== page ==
BROWNSVILLE — Scott Gray’s 40th birthday isn’t until Nov. 15, but this week, the graphic designer, who lives and works in downtown Glasgow, Scotland, was celebrating a bit early by visiting Brownsville to attend the community's annual Stand By Me Day on Tuesday.
“How much does the movie 'Stand By Me' mean to me?” Gray asked rhetorically. “Well, I’m 5,000 miles from home today.”
And he was not the only international visitor to this mid-valley farming community of 1,800 residents. Other fans came from Australia, England, Spain, Japan and Italy. They wanted to see and touch places in town where scenes in the movie were shot in the summer of 1985.
Gray has seen the movie more than 100 times. His wife, Debbie, instigated his surprise adventure as an early birthday present.
“She has heard me talk so much about this movie that she bought me the ticket to come here,” Gray said. “I have wanted to come here since I saw the movie when I was 11 years old. I have almost made it here several times.”
Gray said his wife and two sons, Alexander, 19, and Brandon, 13, wanted him to experience the event on his own.
Gray arrived early so he could help organizers. He designed several posters that were given away at the event. Gray keeps in contact online with volunteer Linda McCormick, who's known locally as the Stand By Me Lady. He also put out an online query for local housing and Bob and Danelle Davis-Barker opened up their home to him.
“They have been wonderful,” Gray said. “They picked me up at the airport in Portland and have shown me around. They even had a barbecue for me. It’s been fantastic.”
The coming-of-age movie, directed by Rob Reiner from a novella by Stephen King, was shot in 1985 and released in 1986. It tells the tale of four boys, who in 1959 embark on a quest to find another friend who had allegedly been killed.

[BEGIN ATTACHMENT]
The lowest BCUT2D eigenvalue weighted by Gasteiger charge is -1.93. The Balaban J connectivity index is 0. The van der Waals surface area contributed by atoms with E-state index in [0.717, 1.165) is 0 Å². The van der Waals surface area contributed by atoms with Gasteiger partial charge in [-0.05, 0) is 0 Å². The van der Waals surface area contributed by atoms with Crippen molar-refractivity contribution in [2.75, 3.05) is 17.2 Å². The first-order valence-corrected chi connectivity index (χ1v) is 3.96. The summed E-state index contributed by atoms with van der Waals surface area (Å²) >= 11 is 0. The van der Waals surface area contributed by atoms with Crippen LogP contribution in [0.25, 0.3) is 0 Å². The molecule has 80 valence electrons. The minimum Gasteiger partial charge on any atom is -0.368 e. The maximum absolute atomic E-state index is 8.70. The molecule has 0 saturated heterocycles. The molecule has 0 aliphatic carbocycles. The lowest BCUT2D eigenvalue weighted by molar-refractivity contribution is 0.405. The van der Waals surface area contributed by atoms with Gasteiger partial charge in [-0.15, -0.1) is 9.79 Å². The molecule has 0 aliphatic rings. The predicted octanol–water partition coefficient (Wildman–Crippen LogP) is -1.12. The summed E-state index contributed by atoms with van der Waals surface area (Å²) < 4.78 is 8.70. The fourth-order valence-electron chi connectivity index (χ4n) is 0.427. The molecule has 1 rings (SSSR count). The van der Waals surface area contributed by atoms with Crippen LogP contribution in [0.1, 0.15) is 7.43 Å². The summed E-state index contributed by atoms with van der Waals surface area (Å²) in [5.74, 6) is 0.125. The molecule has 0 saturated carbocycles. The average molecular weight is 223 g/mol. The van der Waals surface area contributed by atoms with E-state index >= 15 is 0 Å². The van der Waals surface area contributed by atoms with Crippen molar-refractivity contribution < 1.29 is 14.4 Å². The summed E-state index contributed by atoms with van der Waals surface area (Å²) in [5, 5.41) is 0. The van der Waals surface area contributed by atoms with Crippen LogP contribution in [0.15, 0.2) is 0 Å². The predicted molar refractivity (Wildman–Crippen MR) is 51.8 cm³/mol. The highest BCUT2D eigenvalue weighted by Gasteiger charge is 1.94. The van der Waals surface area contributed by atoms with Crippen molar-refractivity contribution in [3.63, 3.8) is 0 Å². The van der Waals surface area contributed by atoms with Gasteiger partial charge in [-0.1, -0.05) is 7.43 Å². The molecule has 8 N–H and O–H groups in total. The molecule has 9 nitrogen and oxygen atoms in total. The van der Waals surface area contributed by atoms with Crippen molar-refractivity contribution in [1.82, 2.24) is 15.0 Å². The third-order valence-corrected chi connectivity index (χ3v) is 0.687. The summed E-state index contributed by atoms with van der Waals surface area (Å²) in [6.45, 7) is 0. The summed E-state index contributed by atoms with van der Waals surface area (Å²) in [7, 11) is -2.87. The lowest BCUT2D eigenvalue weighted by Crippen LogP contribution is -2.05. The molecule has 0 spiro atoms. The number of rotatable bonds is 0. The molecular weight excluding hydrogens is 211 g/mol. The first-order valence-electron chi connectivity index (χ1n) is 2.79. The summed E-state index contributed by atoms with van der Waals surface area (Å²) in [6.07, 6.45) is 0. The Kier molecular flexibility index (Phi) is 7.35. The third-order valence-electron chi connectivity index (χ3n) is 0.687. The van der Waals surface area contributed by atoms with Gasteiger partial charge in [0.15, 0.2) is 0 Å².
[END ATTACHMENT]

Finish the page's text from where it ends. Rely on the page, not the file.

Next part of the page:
It was nominated for an Academy Award for best adapted screenplay and two Golden Globes, best motion picture-drama and best director-Reiner. It cost about $8 million to make and had a box office tally of more than $52 million.
“I have loved this movie my whole life,” Gray said. “The boys in the movie were my age when I first saw it. It’s a feel-good movie."
Gray said that when he stopped at a spot near the Brownsville City Hall — the community was called Castle Rock in the movie — he became emotional.
“I was by myself and I was overwhelmed,” he said. “But even though this movie means so much to me, I have friends who have no idea what it is about or why I care so much about it.”
Gray said his favorite movie scene is when the boys are sitting around a campfire.
Roger Usart, 41, of Barcelona, Spain, and his girlfriend, Lorena Ruiz, are traveling through Oregon and Washington. Usart was elated to learn it was Stand By Me Day.
“I was here last year, but it was August,” the primary school teacher and musician said. “I saw a 'Stand By Me' poster two days ago and I was so happy. I have a special bond with this movie. Last week, we stopped at the railroad trestle in northern California where the train scene was shot.”
Like Gray, Usart said the event caused him to cry with emotion.
“I had such a beautiful feeling inside,” Usart said. “The train scene and the boys at the junkyard are my favorite scenes.”